• The Obsidian Crown Saga - The tale of the warring kingdoms of Vyrgothia and The Imperium. The Imperium invades Vyrgothia, besieging the fortress of Gul-Kothoth, but the Over-King of Vyrgothia unleashes the dread Obsidian Crown, which contains arcane power and was once wielded by the Shadow King, an entity of immense power who had slumbered for many aeons. Featured on the albums Starfire Burning... and The Chthonic Chronicles. The lyric booklet to "The Chthonic Chronicles" revealed that the full Obsidian Crown saga spans twelve episodes in total.
  • The battles of the tribal over-king Caylen-Tor - A barbarian warrior who forges a tenuous alliance of the tribes of his northern homeland, Caylen-Tor must lead his clansmen into battle against the overwhelming forces of the eastern Mytos K'unn empire. The decisive clash occurs at Blackhelm Vale and results in the Imperial forces being repulsed by the rag-tag tribal warhird. Featured on the album Starfire Burning... and also referenced on the album Battle Magic.
  • The Quest of Zurra for the Empyreal Lexicon - The galactic tale of Zurra, a rogue demigod (in truth an alien genetic experiment gone horribly wrong) who is released from his imprisonment beneath the Mare Imbrium, as he searches for the pieces of the powerful Empyreal Lexicon. He travels to Callisto, faces the fiends of the Z'xulth, and finally wreaks havoc on ancient Mu, but is thwarted by his clone progenitor Zuranthus and The Prime Voyager. Featured on The Power Cosmic.
  • The Chronicles of the Forest-King of Darkenhold - Many tales are set within or indirectly involve the great Darkenhold forest and its mystical sylvan liege, the Forest King. Primarily allegorical in nature, the forest sagas involve such elements as the encroachment of an insidious eastern foe into the sovereign boundaries of the forest, and are also thematically linked to the story of the Draconis Albionensis and the legendary Dragon Cavalry which protected Albion from all foreign foes.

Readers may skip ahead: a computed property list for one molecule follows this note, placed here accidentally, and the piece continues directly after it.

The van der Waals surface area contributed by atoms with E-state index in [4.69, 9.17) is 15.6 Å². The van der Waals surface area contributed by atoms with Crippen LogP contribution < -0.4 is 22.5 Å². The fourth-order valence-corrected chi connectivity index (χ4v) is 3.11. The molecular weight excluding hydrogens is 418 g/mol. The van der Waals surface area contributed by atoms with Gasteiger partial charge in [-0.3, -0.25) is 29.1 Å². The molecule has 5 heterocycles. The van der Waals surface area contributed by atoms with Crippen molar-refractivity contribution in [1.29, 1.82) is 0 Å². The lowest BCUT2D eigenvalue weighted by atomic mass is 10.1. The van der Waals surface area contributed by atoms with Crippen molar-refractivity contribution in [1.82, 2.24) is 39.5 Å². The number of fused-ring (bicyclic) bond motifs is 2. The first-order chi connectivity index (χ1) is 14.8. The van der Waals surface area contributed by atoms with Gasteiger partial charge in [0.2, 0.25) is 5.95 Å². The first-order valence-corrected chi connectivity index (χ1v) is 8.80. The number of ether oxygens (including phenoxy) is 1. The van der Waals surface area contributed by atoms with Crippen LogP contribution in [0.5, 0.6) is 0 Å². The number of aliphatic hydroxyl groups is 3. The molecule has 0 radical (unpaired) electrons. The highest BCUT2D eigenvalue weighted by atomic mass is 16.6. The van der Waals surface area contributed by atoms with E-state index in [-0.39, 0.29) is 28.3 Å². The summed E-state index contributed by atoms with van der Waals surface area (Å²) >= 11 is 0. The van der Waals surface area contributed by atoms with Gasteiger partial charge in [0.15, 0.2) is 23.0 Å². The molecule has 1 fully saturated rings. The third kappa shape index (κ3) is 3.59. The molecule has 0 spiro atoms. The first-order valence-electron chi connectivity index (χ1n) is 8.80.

• The Guardians of the Astral Gate - These sidereal sentinels are the eternal keepers of the portal between the realm of the Z'xulth and the terran dimensions. Headed by Xuk'ul, this group of demigods is constantly summoned by aspirants in various attempts at gaining power or knowledge. Their ruthlessness when dealing with such querents is unrivaled. Other guardians include Kur'oc, Gul-Kor (these two guardians are the most popular, as they are summoned more than any other guardians), and Ka-Kur-Ra. Featured on the albums Starfire Burning..., Battle Magic, The Power Cosmic, Atlantis Ascendant, and The Chthonic Chronicles.
  • The Adventures of Professor Caleb Blackthorne III - English archaeologist and specialist in conjectural antediluvian anthropology, Professor Blackthorne travels the globe in search of ancient mysteries and forbidden knowledge before ultimately falling foul of the mysterious powers that safeguard such lore from the meddlings of mankind. Featured on the albums Atlantis Ascendant, and The Chthonic Chronicles.

Many of Byron Roberts's lyrical stories are soon to be expanded into short stories and graphic novels (written by Roberts and illustrated by fantasy artist Martin Hanford), and the forthcoming expanded Glossary, which will be an extended version of the glossary previously posted to the band's website, will be the definitive A-Z of all the characters and events of the vast lyrical universe.[5]

Members[edit]

Current members[edit]

  • Byron Roberts – vocals (1993–)
  • Jonny Maudling – drums (1993–1998) keyboards (1998–),
  • Chris Maudling – guitar (1993–)
  • Paul Jackson – drums (2006–)
  • Alistair MacLatchy – bass (1996–1998, 2010–)

Former members[edit]

  • Jason Porter – bass guitar (1993–1996)
  • Vincent Crabtree – keyboards (1993–1995)
  • Leon Forrest – keyboards (1995–1998)
  • Dave Mackintosh – drums (1998–2004)
  • Dan Mullins − drums (2004–2006)
  • Mark Greenwell - bass (1998–2010)

Discography[edit]

Year Title Label
1995 A Black Moon Broods over Lemuria Cacophonous
1996 Starfire Burning Upon the Ice-Veiled Throne of Ultima Thule
1998 Battle Magic
1999 The Power Cosmic Nuclear Blast
2001 Atlantis Ascendant
2006 The Chthonic Chronicles
2013 Apocryphal Tales (Demo 1993) Godreah Records

References[edit]

  1. ^ a b Hill, Gary (2006). The Strange Sound of Cthulhu: Music Inspired by the Writings of H. P. Lovecraft. Lulu. pp. 54–57. ISBN 978-1-84728-776-2. 
  2. ^ a b c d Ankeny, Jason. "Bal-Sagoth Biography". Allmusic. Macrovision. Retrieved 27 October 2009. 
  3. ^ "Official Bal-Sagoth Chronology". 
  4. ^ http://www.metalstorm.net/events/news_comments.php?news_id=16669
  5. ^ http://www.byron-a-roberts.co.uk/

External links[edit]